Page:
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Seahaven

If there’s one thing about the new Seahaven record that cannot be stressed enough, it’s that listeners should leave all expectations at the door. As for weathered Seahaven fans, a change of pace shouldn’t be a surprise. The band’s first post-hardcore/emo EP Ghost brought powerful, angsty tracks that paired shouting and growling with thudding guitars and drum fills. This signature style of the genre was quickly subdued by their first full-length release Winter Forever, which focused on a more developed form of post-punk emo. It still utilized the heavy sound, but it did so with a more honed technique with clean vocals and instrumental melodies. Given this diverse history, Seahaven’s latest Reverie Lagoon: Music For Escapism Only is a different animal entirely.

Escapism implies a psychological break away from reality and routine. This couldn’t fit any better with its main heading, Reverie Lagoon; not only does the album break the mold of any routine Seahaven had going, but its production and style will overtake you with dreamy and imaginative tones, with echoing reverb, and with calming vocal melodies. The album drifts in with the song “Fifty-Four,” which features a single, powerful guitar backed by an almost orchestral arrangement of drums and bass. Guitarist/vocalist Kyle Soto welcomes the listener, repeating, “Tell me you found your way home.” The sounds of splashing waves complement the glimmering ocean scene depicted on the album art. As the volume dims, the song comes to an eventual halt before the album proceeds with “Andreas,” a track solidifying this warm welcome. It’s opening line is an enticing offer: “Come with me, come with me, I’ll be your friend.”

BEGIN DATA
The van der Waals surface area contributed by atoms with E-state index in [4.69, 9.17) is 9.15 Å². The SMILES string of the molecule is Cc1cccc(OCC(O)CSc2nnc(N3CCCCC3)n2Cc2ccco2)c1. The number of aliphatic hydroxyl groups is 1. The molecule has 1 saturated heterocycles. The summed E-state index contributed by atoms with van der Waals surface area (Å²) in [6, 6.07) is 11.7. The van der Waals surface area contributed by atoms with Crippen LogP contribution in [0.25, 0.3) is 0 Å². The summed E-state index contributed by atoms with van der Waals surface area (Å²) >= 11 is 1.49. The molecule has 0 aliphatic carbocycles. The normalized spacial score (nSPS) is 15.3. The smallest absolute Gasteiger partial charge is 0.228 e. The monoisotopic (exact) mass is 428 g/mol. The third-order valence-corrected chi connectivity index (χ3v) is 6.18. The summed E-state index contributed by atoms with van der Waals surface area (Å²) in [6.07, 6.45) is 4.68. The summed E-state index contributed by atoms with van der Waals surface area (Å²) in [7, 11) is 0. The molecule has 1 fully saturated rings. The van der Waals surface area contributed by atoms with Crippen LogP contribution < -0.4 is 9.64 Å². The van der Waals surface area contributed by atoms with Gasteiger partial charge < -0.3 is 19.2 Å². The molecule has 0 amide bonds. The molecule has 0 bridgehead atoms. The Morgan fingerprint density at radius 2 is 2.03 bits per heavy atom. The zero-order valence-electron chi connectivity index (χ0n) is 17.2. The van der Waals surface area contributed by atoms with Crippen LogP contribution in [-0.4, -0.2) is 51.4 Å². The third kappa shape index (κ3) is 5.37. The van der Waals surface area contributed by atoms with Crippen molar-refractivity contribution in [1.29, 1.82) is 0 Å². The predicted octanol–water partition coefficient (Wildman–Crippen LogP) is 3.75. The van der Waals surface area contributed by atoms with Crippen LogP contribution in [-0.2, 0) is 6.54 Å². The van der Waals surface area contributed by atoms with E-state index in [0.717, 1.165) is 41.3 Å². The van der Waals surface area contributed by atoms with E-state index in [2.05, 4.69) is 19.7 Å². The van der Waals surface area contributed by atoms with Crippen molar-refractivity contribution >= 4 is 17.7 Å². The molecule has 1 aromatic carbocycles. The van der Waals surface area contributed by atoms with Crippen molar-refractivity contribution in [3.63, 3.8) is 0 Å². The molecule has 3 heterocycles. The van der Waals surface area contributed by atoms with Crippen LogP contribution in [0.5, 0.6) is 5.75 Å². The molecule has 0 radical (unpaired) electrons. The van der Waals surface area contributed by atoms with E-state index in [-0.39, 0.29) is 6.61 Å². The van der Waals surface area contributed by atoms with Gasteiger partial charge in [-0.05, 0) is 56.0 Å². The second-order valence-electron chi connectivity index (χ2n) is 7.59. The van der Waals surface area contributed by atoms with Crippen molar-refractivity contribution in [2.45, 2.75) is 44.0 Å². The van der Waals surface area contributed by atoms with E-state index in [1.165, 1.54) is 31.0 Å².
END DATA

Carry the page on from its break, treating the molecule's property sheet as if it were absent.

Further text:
As relaxed and inviting as this record seems, it is important to note that Seahaven is stressing personal introspection from their own point of view. When asked about this album, Soto remarked that all of his lyrics were written for himself; they are all very personal to him, and as a band they tried not to generalize the songs in any way. They preferred not to pander to an audience looking for an overarching and defined message.

With that being said, the band is by no means being selfish; they want their fans to plug in and embark on this musical journey together in the specific order they arranged it. “This is a record to be listened to with headphones, lying in bed, listened to all the way through,” Soto commented.

The record progresses through with somber, thought-provoking tracks, such as lead single “Silhouette (Latin Skin),” and reverb-filled pair “Paseo De Las Estrellas (I)” and “Paseo De Las Estrellas (II).”

The song that probably sticks out the most on this record is “Flesh,” which is the single Reverie Lagoon track they chose to incorporate in their live set this tour with Touche Amore. “Flesh” bears the same sort of distorted guitar and bouncy post-punk vocals as the songs on Winter Forever, functioning here as the track that ties Seahaven back to their previous two releases.

Origami Vinyl

Origami Vinyl

Reverie Lagoon lives up to its name as the perfect escape. And their stylistic evolution hasn’t hurt their fan base’s dedication whatsoever – a packed crowd extended out the door at Hollywood’s Origami Vinyl as the band played a special free acoustic album release set last Sunday. So do yourself a favor: set aside an 51 minutes, lie down, plug in and enjoy the away luxury with Seahaven’s Reverie Lagoon: Music For Escapism Only.

Article by Atreyue Ryken

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